Check in early and stay late during OnMilwaukee's "Hotel Week" sponsored by VISIT Milwaukee. The next seven days will be packed with stories about historic area hotels, reviews, history, food and drink, staycations and more. Find out what it's like to be a tourist in this town. (Chocolate on your pillow not included.)
Folks often turn to friends and acquaintances for advice when it comes to finding a great hotel, both here in Milwaukee and beyond. In that spirit, our editorial staffers share their favorite hometown hotels and great places to stay in cities all around the world.
Content & Social Media Manager
After a recent stay at The Iron Horse Hotel it would be extremely hard for me to pick any other Milwaukee hotel that I've enjoyed more. Sexy, edgy and classy all at the same time is tough to beat – and the service was top notch from the valet gentlemen to check out. The small touches go a long way for me in a hotel and the Iron Horse has all of them covered. The dog friendly hotel even welcomes their canine guests with their own welcome board and water/food dishes – for real! The location is also in an area that I love and can only see it getting better in the future.
I've had some amazing stays at hotels such as The Kimpton in San Francisco, The Princeville in Kauai and The St. Regis in Aspen. But for me, The Drake in Chicago will always have a hold on my nostalgic heart. The Drake is a cultural hub, an institution, and you should definitely check it out. It is most certainly an absolutely beautiful land mark known for it's oppulence and beauty. The lobby itself is stunning and filled with brass, crystal and rich hard woods but the time to go see it is around the holiday season. Sure, there are no doubt better rooms to be had in Downtown Chicago but none will quite fill The Drake's shoes for me.
Despite being a native Milwaukeean, I’ve overnighted at a few local hotels over the years for reasons ranging from purposeful (my statewide soccer team stayed together at the Radisson North Shore for an area tournament to improve chemistry or something) to party-minded (staying across the street at The Ambassador is the most responsible way to experience The Rave – responsible being a relative term) to professional (OnMilwaukee put me up at the Hyatt Regency for this series). None of those is my favorite, though. That would be The Pfister, where I once mooched onto a night with an out-of-town friend visiting for work. I’m a sucker for Milwaukee history and, built in 1893 by the eponymous tannery-magnate family, The Pfister’s got history. With its vast collection of Victorian art, classically luxurious rooms and general air of bygone grandeur, it feels like you’re stepping back in time and staying during an era when Milwaukee was one of the country’s foremost emerging cities. Plus, Blu’s views make its cocktails worth their price.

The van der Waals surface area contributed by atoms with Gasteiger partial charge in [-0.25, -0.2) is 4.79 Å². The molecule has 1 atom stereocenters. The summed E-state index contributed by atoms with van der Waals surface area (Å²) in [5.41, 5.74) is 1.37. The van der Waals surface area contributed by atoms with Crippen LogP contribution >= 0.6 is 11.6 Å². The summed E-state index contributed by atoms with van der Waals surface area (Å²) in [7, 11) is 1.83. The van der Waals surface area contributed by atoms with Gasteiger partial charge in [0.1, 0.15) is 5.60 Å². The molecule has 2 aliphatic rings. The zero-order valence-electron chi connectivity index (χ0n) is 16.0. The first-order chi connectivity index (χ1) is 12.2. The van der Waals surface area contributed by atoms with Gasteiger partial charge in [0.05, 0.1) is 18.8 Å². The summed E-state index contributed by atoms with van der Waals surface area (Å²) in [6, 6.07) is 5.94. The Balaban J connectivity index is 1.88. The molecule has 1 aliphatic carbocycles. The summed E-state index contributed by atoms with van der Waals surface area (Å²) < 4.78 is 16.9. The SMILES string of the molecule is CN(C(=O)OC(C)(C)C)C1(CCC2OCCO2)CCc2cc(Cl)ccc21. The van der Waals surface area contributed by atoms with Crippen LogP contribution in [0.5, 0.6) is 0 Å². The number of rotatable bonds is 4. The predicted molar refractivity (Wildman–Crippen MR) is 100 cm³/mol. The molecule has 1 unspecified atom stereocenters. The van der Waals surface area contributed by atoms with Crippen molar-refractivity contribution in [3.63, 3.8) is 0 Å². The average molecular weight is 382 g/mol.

Outside of Milwaukee, I’ll go with a couple hotels in downtown Chicago that offer similar opportunities but with different amenities. The first is the Palmer House, a Hilton hotel located in the Loop. Just across Michigan Avenue from Millennium Park and the Art Institute and surrounded by theaters, the Palmer House offers an upscale experience at a modest price – at least by Chicago standards. But if the price isn’t modest enough for you, I can also recommend the famous (or perhaps infamous at this point?) Congress Hotel, just a little further south on Michigan Avenue. Facing Grant Park, it gives you easy access to the Museum Campus and offers a nearby safe haven from Bears fans after the Packers win at Soldier Field. Like the opulent Pfister, the Congress was built in 1893 and claims rich history; unlike The Pfister, it hasn’t been kept up at a five-star level of lavishness.
Senior writer/food & dining